Cost of games

New games can be notoriously expensive, and this dilemma isn’t exclusive to PC or any gaming platform. What many gamers look forward to are price drops and seasonal sales on games. PlayStation 4 owners get to enjoy massive price drops in the PSN online store on a pretty regular basis, with AAA titles potentially dropping to prices between $10 to $20. Physical disks of PlayStation 4 games can also be resold, giving PlayStation 4 owners another avenue to reduce the costs of getting new games.

PC gamers have a huge thing going for them, though, and that’s the Steam online marketplace. PSN sales are one thing, but Steam sales are so much more frequent and have even bigger price drops. Steam has two major sales in summer and winter, plus two smaller ones during fall and spring. During these sales, prices on games can drop from 50% to an astounding 90% off.

As we’ve mentioned, there are also old games or indie games that PC gamers can download from Steam for free.

Depending on how long you’ve been gaming, the difference in prices of PlayStation 4 games and PC games can offset the difference in the initial cost of the gaming platform you chose.

Freedom of controls


The DualShock 4 controller of the PlayStation 4 is excellent, no doubt about it. It has taken all the elements that worked in the previous DualShock generations, made them better, and added a nice (albeit gimmicky) touchpad to the mix.

However, it’s not the best controller for all types of games. First-person games and real-time strategy games are so much easier played using a mouse and keyboard. PC gamers even have the freedom of using fancy mechanical keyboards and low-latency mice so they can be more competitive in online gaming. They also aren’t locked out of being able to use DualShock 4 controllers, as those can also be used for PC gaming.

Multiplayer gaming

Playing with actual people online is so much better than facing hordes of AI-controlled enemies. They are smarter, less predictable, and can exchange some hilarious banter. However, PlayStation 4 owners need to have an active PlayStation Network subscription to access any type of multiplayer gaming. The annual PSN subscription costs $60 – an additional expense for PlayStation 4 owners.

On the other hand, PC gamers don’t have to pay anything for online gaming. Simply boot up a game, pick a server of your choice, and you’ll be connected with your friends or with strangers.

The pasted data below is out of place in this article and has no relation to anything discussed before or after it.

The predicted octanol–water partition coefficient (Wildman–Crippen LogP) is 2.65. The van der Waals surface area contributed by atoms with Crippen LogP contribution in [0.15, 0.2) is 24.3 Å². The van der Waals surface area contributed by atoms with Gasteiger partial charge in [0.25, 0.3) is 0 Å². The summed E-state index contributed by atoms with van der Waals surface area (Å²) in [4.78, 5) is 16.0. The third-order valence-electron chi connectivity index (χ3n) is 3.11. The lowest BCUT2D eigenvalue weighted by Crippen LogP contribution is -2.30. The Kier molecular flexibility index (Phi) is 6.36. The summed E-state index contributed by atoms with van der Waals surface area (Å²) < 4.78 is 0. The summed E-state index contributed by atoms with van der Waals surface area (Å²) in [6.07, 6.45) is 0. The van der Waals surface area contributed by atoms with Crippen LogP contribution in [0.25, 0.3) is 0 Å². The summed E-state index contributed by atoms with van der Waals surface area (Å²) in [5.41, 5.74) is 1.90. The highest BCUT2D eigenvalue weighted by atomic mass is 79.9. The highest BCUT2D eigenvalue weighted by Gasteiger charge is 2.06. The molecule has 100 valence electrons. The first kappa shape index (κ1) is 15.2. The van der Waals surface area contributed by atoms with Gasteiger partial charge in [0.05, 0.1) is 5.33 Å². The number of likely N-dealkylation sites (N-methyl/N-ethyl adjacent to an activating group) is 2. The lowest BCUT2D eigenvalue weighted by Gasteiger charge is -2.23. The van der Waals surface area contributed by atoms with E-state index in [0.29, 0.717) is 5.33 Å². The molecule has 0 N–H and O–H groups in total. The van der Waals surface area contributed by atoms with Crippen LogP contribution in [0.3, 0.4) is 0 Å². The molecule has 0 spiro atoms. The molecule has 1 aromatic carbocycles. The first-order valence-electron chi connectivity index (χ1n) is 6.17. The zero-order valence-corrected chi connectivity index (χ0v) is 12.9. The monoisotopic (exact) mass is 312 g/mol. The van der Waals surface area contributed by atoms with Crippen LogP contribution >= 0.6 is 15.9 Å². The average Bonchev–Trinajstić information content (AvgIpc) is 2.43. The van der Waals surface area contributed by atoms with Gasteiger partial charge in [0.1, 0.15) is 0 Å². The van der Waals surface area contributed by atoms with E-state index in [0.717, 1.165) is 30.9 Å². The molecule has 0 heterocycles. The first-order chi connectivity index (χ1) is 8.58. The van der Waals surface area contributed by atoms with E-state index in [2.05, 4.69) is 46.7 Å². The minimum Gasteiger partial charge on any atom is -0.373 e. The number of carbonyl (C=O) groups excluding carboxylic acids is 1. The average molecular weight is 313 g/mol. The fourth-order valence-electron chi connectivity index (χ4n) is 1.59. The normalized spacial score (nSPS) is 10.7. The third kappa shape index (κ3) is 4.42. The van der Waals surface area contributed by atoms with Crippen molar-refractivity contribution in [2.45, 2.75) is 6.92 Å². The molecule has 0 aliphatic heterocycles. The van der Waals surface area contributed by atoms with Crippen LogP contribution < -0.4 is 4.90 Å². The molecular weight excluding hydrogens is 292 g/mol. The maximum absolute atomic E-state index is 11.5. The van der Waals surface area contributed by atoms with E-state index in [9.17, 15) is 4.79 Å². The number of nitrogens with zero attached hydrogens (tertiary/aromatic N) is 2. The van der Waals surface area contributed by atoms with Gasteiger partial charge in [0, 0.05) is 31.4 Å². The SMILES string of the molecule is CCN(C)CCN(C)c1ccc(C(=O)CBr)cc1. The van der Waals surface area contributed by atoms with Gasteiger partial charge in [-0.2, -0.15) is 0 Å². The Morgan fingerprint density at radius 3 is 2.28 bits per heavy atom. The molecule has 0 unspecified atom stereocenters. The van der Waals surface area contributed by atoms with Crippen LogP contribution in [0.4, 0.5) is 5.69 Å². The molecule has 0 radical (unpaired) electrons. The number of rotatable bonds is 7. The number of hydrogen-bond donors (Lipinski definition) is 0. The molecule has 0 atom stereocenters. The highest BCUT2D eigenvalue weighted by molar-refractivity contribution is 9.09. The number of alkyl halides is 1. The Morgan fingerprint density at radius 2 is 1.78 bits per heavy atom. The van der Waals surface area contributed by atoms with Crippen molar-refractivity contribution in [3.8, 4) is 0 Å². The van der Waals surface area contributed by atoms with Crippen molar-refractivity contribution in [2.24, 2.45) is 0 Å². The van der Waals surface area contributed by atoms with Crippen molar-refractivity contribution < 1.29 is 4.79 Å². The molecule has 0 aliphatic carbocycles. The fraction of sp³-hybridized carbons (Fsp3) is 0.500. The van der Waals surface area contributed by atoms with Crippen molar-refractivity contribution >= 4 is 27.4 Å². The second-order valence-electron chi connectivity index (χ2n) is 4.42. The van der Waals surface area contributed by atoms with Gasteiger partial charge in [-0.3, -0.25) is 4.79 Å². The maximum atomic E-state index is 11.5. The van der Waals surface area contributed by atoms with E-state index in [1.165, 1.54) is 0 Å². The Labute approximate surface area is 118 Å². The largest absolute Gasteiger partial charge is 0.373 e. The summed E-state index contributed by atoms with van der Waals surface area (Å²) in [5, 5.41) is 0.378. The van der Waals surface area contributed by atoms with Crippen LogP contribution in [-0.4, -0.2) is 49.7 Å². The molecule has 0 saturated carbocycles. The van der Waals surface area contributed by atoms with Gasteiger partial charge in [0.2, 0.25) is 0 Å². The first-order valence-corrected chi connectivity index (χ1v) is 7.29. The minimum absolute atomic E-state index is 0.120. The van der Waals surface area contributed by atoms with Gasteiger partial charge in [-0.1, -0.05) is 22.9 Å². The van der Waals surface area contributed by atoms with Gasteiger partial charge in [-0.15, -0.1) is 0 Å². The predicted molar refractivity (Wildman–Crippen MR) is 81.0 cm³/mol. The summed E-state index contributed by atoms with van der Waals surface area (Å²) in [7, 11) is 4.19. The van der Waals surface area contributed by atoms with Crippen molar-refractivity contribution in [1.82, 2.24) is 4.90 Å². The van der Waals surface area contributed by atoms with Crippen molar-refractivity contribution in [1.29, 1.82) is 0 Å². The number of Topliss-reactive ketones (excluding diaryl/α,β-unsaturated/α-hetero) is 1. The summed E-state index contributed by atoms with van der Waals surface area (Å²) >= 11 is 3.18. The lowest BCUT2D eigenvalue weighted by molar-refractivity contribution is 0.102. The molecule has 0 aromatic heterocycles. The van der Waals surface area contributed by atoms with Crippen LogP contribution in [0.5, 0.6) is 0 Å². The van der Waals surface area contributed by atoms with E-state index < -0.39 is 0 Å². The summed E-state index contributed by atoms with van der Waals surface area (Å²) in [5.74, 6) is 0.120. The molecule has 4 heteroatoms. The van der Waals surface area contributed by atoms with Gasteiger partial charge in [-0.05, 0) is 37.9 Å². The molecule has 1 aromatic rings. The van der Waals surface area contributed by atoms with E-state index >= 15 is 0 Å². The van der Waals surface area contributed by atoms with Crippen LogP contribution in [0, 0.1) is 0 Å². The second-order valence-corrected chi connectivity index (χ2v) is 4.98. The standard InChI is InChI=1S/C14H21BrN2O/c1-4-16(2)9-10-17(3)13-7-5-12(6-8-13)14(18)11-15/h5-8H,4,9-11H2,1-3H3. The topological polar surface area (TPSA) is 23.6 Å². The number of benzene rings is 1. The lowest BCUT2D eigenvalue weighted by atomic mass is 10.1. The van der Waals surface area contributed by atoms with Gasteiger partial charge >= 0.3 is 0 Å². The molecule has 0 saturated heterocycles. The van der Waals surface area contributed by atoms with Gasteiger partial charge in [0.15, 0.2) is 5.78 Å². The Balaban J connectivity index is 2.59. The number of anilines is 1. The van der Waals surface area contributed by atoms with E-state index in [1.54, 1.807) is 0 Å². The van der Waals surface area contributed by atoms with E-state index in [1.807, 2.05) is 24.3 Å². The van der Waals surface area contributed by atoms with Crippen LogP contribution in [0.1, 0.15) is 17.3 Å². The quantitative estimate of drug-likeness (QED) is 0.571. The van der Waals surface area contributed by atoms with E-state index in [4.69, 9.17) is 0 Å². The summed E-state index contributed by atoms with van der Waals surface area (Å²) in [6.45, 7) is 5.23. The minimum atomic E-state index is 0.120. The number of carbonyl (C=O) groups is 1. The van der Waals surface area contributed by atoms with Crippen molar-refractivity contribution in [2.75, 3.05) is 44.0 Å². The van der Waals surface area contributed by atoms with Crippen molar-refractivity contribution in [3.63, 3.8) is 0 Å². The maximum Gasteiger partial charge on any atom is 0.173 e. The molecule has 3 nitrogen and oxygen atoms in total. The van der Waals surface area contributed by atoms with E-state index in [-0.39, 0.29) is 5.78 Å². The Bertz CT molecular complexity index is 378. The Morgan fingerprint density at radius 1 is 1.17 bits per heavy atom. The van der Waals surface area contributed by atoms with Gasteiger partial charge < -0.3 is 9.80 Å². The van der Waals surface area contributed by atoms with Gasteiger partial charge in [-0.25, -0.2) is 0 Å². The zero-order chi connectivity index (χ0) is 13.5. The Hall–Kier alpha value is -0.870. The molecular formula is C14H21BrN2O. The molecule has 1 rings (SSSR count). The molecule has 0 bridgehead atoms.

Most popular games have dedicated communities of “modders” or “modifiers” who continuously come up with ways to enhance the games or simply add a bunch of hilarious skins. In many cases, these tech-savvy gamers even come up with versions that are so much better than the original game.

Gaming from your couch

Many people don’t want to have to go through a convoluted setup process every time they buy a new game or just want to get a few hours of gaming after work. The PlayStation 4 has the benefit of offering this level of simplicity. Just turn on your console, insert your game disc (or not, if you bought digitally), grab a controller, and you’re good to go.

Gaming on a PlayStation 4 also has the added bonus of allowing you to play games from the comfort of your couch an on a large 4K TV. If this is what “gaming” looks like in your head, then the PlayStation 4 is absolutely the way to go.

A PC can be used for more than gaming

A gaming PC can be expensive and require a lot of maintenance, but many PC owners can easily justify those inconveniences by using their rigs for more than just gaming. A powerful gaming PC is excellent for image and video editing, 3D rendering, or just general office work. A gaming console offers none of those functions, meaning that all of your investment goes to nothing else but gaming.

Final thoughts

We’re living in the golden age of gaming where both games and hardware are better than ever. Whether you’re a PC gamer or prefer any of the gaming consoles, there are sure to be lots of excellent games for you, as well as a thriving gaming community for your platform.

Of course, you don’t have to pick just one – you can have both a gaming PC and a PlayStation 4 at home. For many, though, picking just one is simply more practical. Both of the options have their merits. Gaming PCs are more expensive initially and require more work but can be much more powerful than any console and offer modding opportunities. A PlayStation 4 requires a smaller initial investment and offers excellent console-exclusive games, but has limited hardware and can become obsolete when the next generation of consoles come around.